Granpa (John Burningham)
There are two Helen Oxenbury picture books that my children, as teenagers now, insist on keeping on their shelves; Farmer Duck and We're Going on a Bear Hunt both were favourite bedtime reads. When you look at one of her exquisite landscape watercolours, you know the place exists. And her beautiful drawings, whether of adults, children or animals, are depicted with such delicate line and wonderful postures. Such observational art must be the result of years of sketchbooks filled with… Well, one can only imagine the delights!
John Burningham’s paintings glow like happy, hazy childhood days… They make me want to run barefoot, outside, after dark.
Motor Miles (John Burningham)
Helen Oxenbury’s people are so alive and so fresh, I want to hold their hands and dance with them cheek to rosy cheek.
There’s a rare "otherness" to both Helen and John’s work, it’s the best kind of magic…. Hooray for the King and Queen of picture books!
Helen Oxenbury’s works is at once beautifully distinctive and alive. Her characters are those that we see on our streets and I find myself believing that when I close any of her books, her characters live on between the pages.
Helen Oxenbury is a remarkable artist. I had always been a fan of her work so when she agreed to illustrate So Much, I was thrilled. She connected to the very heart of my words and created illustrations that were larger than life mirror images of photos in my actual family albums – photos she had never seen. I don’t know how she was able to channel images that were so familiar to me. She is amazing!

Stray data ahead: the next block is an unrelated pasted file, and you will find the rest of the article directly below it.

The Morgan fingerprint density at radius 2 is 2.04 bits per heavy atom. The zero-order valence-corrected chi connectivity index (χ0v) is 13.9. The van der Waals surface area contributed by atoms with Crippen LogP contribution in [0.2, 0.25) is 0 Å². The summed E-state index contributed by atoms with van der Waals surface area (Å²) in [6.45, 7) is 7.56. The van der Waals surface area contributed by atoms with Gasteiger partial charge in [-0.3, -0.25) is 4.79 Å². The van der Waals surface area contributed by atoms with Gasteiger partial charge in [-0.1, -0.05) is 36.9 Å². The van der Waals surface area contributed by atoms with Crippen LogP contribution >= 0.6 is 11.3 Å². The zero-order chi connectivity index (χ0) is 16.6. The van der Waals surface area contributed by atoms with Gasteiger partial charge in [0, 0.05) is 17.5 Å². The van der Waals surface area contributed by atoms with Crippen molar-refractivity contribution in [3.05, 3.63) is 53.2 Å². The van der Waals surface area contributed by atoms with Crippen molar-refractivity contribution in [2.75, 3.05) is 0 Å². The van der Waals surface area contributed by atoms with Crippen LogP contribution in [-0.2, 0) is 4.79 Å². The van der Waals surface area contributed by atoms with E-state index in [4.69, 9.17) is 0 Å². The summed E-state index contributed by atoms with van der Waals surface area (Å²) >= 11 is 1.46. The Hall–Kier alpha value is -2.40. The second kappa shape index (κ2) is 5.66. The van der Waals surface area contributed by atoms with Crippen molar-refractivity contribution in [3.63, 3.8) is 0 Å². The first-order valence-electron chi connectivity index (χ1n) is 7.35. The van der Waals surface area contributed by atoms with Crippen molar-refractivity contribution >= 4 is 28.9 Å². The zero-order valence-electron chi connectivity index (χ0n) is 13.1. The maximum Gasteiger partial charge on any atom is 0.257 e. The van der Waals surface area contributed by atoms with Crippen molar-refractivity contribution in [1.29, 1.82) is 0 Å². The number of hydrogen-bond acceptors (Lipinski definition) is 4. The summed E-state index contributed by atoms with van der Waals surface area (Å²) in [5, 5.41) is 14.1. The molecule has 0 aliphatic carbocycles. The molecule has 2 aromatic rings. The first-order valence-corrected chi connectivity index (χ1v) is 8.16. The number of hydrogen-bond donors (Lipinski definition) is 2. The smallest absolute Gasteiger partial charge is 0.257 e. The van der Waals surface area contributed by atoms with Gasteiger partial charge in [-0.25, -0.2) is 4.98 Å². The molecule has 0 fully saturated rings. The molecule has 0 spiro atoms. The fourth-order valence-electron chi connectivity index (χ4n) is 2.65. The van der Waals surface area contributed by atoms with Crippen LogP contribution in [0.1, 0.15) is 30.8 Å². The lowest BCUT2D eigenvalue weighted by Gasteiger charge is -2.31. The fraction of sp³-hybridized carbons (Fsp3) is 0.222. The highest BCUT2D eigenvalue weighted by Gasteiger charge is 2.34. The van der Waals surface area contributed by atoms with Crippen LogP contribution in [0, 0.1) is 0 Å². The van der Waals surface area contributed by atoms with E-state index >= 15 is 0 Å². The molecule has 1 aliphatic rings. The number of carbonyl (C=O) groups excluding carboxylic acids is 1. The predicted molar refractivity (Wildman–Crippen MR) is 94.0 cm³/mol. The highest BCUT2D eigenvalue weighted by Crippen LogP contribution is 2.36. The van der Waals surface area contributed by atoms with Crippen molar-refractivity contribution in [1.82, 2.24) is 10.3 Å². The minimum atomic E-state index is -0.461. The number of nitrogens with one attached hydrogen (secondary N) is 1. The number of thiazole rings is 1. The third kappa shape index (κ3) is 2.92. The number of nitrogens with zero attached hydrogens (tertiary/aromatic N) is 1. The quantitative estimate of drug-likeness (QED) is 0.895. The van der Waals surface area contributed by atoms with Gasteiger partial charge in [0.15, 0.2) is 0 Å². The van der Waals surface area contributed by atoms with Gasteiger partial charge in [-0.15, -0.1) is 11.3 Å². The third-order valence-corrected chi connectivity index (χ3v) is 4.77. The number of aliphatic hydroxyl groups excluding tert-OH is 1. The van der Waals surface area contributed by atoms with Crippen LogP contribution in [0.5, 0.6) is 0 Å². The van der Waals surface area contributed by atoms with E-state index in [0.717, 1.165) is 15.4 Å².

So Much (Helen Oxenbury)
Helen Oxenbury is one of the most admired illustrators of her generation; applying her wide-ranging imagination to creating picture books which include the Kate Greenaway Award winning version of Edward Lear's The Quangle Wangle's Hat, and her inspired interpretation of Michael Rosen's We're Going on a Bear Hunt, in which she creates great adventures for the very young by opening up a whole landscape in both colour and black and white line. As an author illustrator, her 'Tom and Pippo' series epitomises the kind of books which small children can pore over and enjoy recognising their own experiences of life.
There's Going to Be a Baby (Helen Oxenbury)
Helen Oxenbury works in the great traditions of line, colour and composition to bring us the emotions of everyday life, often heightened by fantasy. She has reinvented the picture book for the very youngest children, reimagined classic texts, created new ones and – from a personal point of view – turned my adaptation of a folk chant into a great existential quest. It is all a huge achievement. In many different ways, I am more than grateful to Helen for her glorious work.
Forty years ago, during my time on Playschool, I discovered the wonderfully magical talent of Helen Oxenbury. It was always such a delight to read her books and I loved bringing them to life.
They had an enchanting way of making every child believe they were part of the story and that the book was created for them.